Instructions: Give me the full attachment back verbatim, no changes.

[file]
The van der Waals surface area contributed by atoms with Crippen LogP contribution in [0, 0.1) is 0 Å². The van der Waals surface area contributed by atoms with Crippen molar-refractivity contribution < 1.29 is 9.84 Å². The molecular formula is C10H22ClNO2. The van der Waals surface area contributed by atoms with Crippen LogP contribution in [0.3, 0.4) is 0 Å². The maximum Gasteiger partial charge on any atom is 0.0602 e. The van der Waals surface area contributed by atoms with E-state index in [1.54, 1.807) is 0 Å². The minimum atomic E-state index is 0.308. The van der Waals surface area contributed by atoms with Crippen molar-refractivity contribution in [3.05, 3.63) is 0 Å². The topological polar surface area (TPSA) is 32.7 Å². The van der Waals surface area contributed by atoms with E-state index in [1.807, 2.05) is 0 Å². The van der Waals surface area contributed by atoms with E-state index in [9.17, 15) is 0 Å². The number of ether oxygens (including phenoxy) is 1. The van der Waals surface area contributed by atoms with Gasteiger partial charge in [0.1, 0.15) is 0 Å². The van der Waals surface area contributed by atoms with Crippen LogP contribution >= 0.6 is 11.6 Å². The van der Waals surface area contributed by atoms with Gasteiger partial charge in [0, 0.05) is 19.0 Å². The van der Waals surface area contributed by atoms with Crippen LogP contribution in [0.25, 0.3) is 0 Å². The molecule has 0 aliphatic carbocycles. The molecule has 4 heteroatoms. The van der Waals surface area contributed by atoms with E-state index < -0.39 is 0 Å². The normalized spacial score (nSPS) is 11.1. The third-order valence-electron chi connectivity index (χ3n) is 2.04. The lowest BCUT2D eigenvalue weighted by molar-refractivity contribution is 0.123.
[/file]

The van der Waals surface area contributed by atoms with Crippen LogP contribution in [0, 0.1) is 0 Å². The van der Waals surface area contributed by atoms with Crippen molar-refractivity contribution < 1.29 is 9.84 Å². The molecular formula is C10H22ClNO2. The van der Waals surface area contributed by atoms with Crippen LogP contribution in [0.3, 0.4) is 0 Å². The maximum Gasteiger partial charge on any atom is 0.0602 e. The van der Waals surface area contributed by atoms with E-state index in [1.54, 1.807) is 0 Å². The minimum atomic E-state index is 0.308. The van der Waals surface area contributed by atoms with Crippen molar-refractivity contribution in [3.05, 3.63) is 0 Å². The topological polar surface area (TPSA) is 32.7 Å². The van der Waals surface area contributed by atoms with E-state index in [1.807, 2.05) is 0 Å². The van der Waals surface area contributed by atoms with E-state index in [9.17, 15) is 0 Å². The number of ether oxygens (including phenoxy) is 1. The van der Waals surface area contributed by atoms with Gasteiger partial charge in [0.1, 0.15) is 0 Å². The van der Waals surface area contributed by atoms with Crippen LogP contribution >= 0.6 is 11.6 Å². The van der Waals surface area contributed by atoms with Gasteiger partial charge in [0, 0.05) is 19.0 Å². The van der Waals surface area contributed by atoms with Crippen LogP contribution in [0.25, 0.3) is 0 Å². The molecule has 0 aliphatic carbocycles. The molecule has 4 heteroatoms. The van der Waals surface area contributed by atoms with E-state index < -0.39 is 0 Å². The normalized spacial score (nSPS) is 11.1. The third-order valence-electron chi connectivity index (χ3n) is 2.04. The lowest BCUT2D eigenvalue weighted by molar-refractivity contribution is 0.123.